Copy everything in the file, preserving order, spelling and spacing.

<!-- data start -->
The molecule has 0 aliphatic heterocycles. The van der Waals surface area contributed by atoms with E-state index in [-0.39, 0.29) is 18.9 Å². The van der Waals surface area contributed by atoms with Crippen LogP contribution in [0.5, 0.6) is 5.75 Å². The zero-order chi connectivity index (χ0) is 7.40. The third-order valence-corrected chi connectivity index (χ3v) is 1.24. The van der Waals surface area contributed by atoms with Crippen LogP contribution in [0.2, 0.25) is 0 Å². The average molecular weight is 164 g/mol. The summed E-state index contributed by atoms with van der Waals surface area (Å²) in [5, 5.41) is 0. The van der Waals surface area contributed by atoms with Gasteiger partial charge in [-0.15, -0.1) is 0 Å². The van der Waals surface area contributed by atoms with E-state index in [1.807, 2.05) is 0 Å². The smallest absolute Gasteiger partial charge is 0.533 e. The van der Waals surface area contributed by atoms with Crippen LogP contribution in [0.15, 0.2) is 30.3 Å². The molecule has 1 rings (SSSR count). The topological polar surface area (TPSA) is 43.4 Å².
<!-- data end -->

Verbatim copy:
The molecule has 0 aliphatic heterocycles. The van der Waals surface area contributed by atoms with E-state index in [-0.39, 0.29) is 18.9 Å². The van der Waals surface area contributed by atoms with Crippen LogP contribution in [0.5, 0.6) is 5.75 Å². The zero-order chi connectivity index (χ0) is 7.40. The third-order valence-corrected chi connectivity index (χ3v) is 1.24. The van der Waals surface area contributed by atoms with Crippen LogP contribution in [0.2, 0.25) is 0 Å². The average molecular weight is 164 g/mol. The summed E-state index contributed by atoms with van der Waals surface area (Å²) in [5, 5.41) is 0. The van der Waals surface area contributed by atoms with Gasteiger partial charge in [-0.15, -0.1) is 0 Å². The van der Waals surface area contributed by atoms with E-state index in [1.807, 2.05) is 0 Å². The smallest absolute Gasteiger partial charge is 0.533 e. The van der Waals surface area contributed by atoms with Crippen LogP contribution in [0.15, 0.2) is 30.3 Å². The molecule has 1 rings (SSSR count). The topological polar surface area (TPSA) is 43.4 Å².